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Understanding basic networking

Understanding networking is essential for ensuring that your hardware and Lightspeed Restaurant work as intended. Devices like printers and payment terminals use a local area network to communicate with one another and your Restaurant POS. In this article, we'll dive into networking basics so you can best understand how your devices connect and interact.

What is a network?

A local area network (LAN) refers to the shared connection between devices within a physical location, such as your restaurant. In order to communicate important messages back and forth, your devices need to be on the same local area network with unique IP addresses to help them find each other.

What is an IP address?

An IP address is a string of characters that are used to identify a device on a network. Just as mailing was made possible by implementing a system where households could be identified by a civic address, a similar process has been created with the Internet called Internet Protocol (IP). It's common for IP addresses to appear as four sets of numbers separated by periods, (e.g., “192.168.0.XXX,”) with the last three digits changing based on the device. When setting up new devices in Lightspeed Restaurant, such as LAN receipt printers, you may need your device’s IP address to connect it to your account. 

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What is the difference between the Internet and a local network?

Even though internet and local network connections both allow electronic devices to communicate, there are important differences between them. "Local network" refers to the connection between your devices within your establishment, but "the Internet" refers to the connection between your router and the outside world. The Internet is also a network, but your local network is what connects your devices to your router and to each other.

To illustrate: when your iPad sends a receipt to the printer, it uses your local network to communicate with the device. However, when the Lightspeed Restaurant app downloads your Back Office configuration, it uses the Internet to retrieve your settings from the cloud.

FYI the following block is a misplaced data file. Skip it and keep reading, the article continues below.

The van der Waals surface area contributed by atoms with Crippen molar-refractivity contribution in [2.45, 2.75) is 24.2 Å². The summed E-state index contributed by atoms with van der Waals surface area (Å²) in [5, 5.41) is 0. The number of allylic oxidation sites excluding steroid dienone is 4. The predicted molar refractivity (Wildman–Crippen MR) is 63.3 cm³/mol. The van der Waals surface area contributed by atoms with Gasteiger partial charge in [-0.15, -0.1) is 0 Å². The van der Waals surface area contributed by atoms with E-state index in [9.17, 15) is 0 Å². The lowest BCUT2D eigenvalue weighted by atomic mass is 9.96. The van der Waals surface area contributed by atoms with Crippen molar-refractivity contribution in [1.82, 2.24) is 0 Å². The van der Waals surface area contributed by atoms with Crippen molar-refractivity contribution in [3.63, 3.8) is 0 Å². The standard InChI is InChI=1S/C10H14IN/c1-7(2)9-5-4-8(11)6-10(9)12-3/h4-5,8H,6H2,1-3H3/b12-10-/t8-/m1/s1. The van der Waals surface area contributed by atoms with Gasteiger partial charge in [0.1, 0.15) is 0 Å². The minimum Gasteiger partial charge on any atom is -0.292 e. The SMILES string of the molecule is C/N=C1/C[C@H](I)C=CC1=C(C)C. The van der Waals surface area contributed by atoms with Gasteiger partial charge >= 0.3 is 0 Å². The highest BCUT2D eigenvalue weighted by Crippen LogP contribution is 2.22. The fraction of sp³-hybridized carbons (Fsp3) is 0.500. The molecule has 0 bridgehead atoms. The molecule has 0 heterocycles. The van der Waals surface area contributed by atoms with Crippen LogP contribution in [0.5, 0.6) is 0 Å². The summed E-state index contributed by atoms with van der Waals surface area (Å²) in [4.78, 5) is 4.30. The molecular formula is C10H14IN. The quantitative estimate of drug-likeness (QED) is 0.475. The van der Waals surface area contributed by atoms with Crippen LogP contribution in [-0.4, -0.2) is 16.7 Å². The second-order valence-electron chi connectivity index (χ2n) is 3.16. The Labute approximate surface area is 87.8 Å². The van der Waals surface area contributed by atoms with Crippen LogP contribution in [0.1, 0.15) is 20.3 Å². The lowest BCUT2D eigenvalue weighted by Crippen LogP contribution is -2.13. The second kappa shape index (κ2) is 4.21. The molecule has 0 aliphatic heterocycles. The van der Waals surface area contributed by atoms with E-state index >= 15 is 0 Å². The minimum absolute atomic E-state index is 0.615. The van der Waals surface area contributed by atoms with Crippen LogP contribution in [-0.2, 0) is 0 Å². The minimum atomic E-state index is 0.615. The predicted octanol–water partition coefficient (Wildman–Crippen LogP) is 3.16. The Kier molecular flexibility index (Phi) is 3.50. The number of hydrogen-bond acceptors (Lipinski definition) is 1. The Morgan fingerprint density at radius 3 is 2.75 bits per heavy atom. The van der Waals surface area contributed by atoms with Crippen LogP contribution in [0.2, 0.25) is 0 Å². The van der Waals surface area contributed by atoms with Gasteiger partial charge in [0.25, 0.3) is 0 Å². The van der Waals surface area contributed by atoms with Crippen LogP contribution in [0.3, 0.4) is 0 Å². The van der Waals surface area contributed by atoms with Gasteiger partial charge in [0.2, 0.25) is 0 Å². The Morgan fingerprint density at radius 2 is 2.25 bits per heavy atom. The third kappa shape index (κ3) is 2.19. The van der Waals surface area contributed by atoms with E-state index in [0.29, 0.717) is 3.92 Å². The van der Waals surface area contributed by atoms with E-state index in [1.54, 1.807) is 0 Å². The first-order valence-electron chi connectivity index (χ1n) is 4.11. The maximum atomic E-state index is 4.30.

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What's the difference between a public and private IP address?

Your modem receives a public IP address that connects you to the Internet. You can find your public IP by searching "What's my IP?" in any web browser. You'll notice your public IP address is not the same as the IP address on your local area network. Your public IP address is used to connect you beyond your local network, which is why an iPad on the wrong local network can access the Internet but cannot find a printer on a different local network. All devices in your establishment must be on the same local network to communicate with each other. Since Lightspeed Restaurant relies on knowing the devices' IP addresses to send them messages or commands, you'll generally want these device IP addresses to remain unchanged. You can enable fixed local IPs for your devices through DHCP reservations.

What are DHCP Reservations and a fixed IP address?

Dynamic Host Configuration Protocol (DHCP) is a network management mechanism that automatically configures devices and assigns them IP addresses. Before DHCP,  configuring a new device so that it could communicate with other devices on your network required a networking expert on-site. Since IP Addresses assigned through DHCP are automatic, these IP Addresses may change in some specific instances, such as a power or network outage.

DHCP reservation is a tool that all modern routers have that lets you reserve a fixed local IP address for specific devices. With DHCP reservation, the DHCP lease never expires and you don't need to update the device's IP address in Lightspeed. Follow our guide on Enabling DHCP for more information on how to set up a fixed IP for your devices.